11. Paul, what depth of water is the boat in? If it was me i'd probably try and see whether it can be salvaged either by getting a diver or by grapnel hook. if you can raise it the cost of electrics, new sails and a rig is a far cheaper option than buying another boat.
  12. There is a push to run SHRS by a few IOMICA member nations. When this motion was voted on initially HMS vs SHRS two years ago the vote to retain HMS was unanimous. Earlier this year a different motion to offer alternative tested systems was adopted. A few on the IOMICA forum are now suggesting that SHRS should now be used at major events. For those unaware SHRS uses rounds of seeding races for up to 80% of an event and then fixed fleets i.e. gold, silver, bronze etc. In essence doing away with a promotion system used first off by EORS and then by HMS. Recent GBR voting to the IOMICA motions suggests we would prefer to use the tried and tested HMS and not to use a untested elite system. The most alarming point would be that SHRS has not been thoroughly tested. To our knowledge it has not been used in more than two fleets! The IOMICA forum has been stagnant for a while, however it is important that GBR IOM class skippers have their say. More info can be found http://www.iomclass.org/phpBB3/viewtopic.php?f=8&p=11754&sid=f26b3f33396f05197d3ba71e2e664134#p11754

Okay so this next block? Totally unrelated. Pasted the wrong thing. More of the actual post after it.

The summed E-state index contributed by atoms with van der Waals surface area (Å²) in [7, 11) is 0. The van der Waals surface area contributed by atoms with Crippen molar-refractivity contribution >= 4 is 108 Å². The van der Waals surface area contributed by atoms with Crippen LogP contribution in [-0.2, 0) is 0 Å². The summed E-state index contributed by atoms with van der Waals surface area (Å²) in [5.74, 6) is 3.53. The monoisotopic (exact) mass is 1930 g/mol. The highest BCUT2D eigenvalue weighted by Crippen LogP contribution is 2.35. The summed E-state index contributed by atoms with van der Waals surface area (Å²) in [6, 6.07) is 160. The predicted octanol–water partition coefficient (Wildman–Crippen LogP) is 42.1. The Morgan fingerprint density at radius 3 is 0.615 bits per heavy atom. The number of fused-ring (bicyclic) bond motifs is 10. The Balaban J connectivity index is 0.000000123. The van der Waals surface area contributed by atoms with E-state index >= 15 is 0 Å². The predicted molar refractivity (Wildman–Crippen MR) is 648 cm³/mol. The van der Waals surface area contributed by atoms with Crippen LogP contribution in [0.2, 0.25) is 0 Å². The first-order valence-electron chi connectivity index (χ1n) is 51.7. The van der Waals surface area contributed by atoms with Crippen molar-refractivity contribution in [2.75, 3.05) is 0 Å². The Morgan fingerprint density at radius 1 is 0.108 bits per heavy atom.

13. The GBR IOM Registrar Nick Cowern will be taking a well deserved break and will be out of contact over the following dates: June 16th to 3rd July & July 16th to 30th July. If you require a hull number or certificate please bear in mind that you will not get a reply from Nick whilst he is enjoining some R&R.
  14. John, If you need any advice when buying a used boat by all means give me a call on 07885526408 or send me a pm. There will be a guide to buying a used IOM on the GBR IOM website in due course, however if anyone requires any assistance prior to this going online, don't hesitate to get in touch.